Legislation introduced late last week could significantly expand the way the government rewards success in nursing home care, laying the groundwork for as many as 10 value-based purchasing standards.

Rep. Richard Neal (D-MA) introduced HR 3406 on Friday, along with Republican co-sponsor Kevin Brady of Texas. The full text was made available Monday when it was included in the broader Beneficiary Education Tools Telehealth Extender Reauthorization (BETTER) Act of 2019.

The bill’s skilled nursing provisions call for additional measures influencing payment starting in October 2022. They could include functional status, patient safety, care coordination or patient experience categories.

The total number of measures in the value-based purchasing program would be capped at 10.

Starting in October 2021, the bill would exempt some providers who don’t have a minimum number of applicable cases.

LeadingAge said Monday it supports the efforts to improve measurements through the use of validated quality standards.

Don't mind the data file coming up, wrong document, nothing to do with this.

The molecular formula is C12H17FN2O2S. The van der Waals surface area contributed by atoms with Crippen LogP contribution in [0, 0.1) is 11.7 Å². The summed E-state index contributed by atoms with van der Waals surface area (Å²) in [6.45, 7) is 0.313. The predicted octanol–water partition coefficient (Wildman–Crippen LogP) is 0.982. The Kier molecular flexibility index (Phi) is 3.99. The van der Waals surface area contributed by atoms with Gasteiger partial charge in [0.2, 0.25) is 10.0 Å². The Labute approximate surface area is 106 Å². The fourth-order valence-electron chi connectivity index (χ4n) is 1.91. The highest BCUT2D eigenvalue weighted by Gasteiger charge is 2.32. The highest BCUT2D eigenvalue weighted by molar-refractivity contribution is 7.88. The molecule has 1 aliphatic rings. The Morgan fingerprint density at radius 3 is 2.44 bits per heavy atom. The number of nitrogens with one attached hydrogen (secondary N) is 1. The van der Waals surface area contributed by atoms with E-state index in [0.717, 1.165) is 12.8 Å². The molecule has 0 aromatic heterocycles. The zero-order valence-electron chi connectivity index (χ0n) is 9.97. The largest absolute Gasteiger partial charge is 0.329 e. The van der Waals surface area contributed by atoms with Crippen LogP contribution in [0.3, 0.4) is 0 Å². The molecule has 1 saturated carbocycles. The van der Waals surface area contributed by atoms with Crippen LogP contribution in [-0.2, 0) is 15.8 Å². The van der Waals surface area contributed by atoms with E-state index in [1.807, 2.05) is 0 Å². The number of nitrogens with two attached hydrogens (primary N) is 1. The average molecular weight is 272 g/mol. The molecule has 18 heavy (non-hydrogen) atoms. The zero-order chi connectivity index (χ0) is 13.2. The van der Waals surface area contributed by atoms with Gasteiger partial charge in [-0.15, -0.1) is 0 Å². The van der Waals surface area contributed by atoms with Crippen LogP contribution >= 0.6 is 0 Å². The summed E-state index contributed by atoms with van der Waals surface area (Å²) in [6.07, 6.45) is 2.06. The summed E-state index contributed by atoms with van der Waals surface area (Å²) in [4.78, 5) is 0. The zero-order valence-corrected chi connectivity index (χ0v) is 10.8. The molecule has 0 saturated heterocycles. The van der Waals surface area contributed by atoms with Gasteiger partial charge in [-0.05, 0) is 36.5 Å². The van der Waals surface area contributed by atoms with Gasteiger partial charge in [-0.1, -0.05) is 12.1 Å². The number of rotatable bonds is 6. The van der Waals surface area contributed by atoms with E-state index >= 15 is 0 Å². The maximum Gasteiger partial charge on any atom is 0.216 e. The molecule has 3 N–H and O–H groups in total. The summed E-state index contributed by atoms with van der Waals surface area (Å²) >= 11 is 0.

“We appreciate that the legislation is discretionary, limits the number of measures that may be used at any given time, and only applies to nursing homes with a minimum number of relevant cases,” said Ruth Katz, senior vice president for policy/advocacy.

Validation methods could be similar to the process used for measuring hospital stays. Hospital readmissions are the first and, so far, only VBP quality measure affecting payments to skilled nursing homes.

According to data released by the Centers for Medicare & Medicaid Services in November, 27% of facilities earned bonus pay, while 73% were penalized for their performance on the rehospitalization standard.

To fund incentives, CMS withholds 2% of SNFs’ fee-for-service Part A Medicare payments. The bill introduced Friday would provide an additional $5 million in annual funding from the Federal Hospital Insurance Trust Fund in 2022, 2023 and 2024.

The bill calls on the Medicare Payment Advisory Committee to outline a prototype for the program as part of a unified prospective payment system by March 2021. The design must include methodologies for scoring provider performance and effects on payment, and it can also take into account the actual effect on patient outcomes.

The goal of the SNF value-based purchasing program is to drive quality through incentives. But the program failed to move the needle for readmission in its first period with financial implications.

Between 2015 and 2017, the average rehospitalization rate crept up from 19% to 19.4%. But data for the program reflect only Medicare fee-for-service claims, and observers have said it could be skewed by the increasing popularity of Medicare Advantage plans.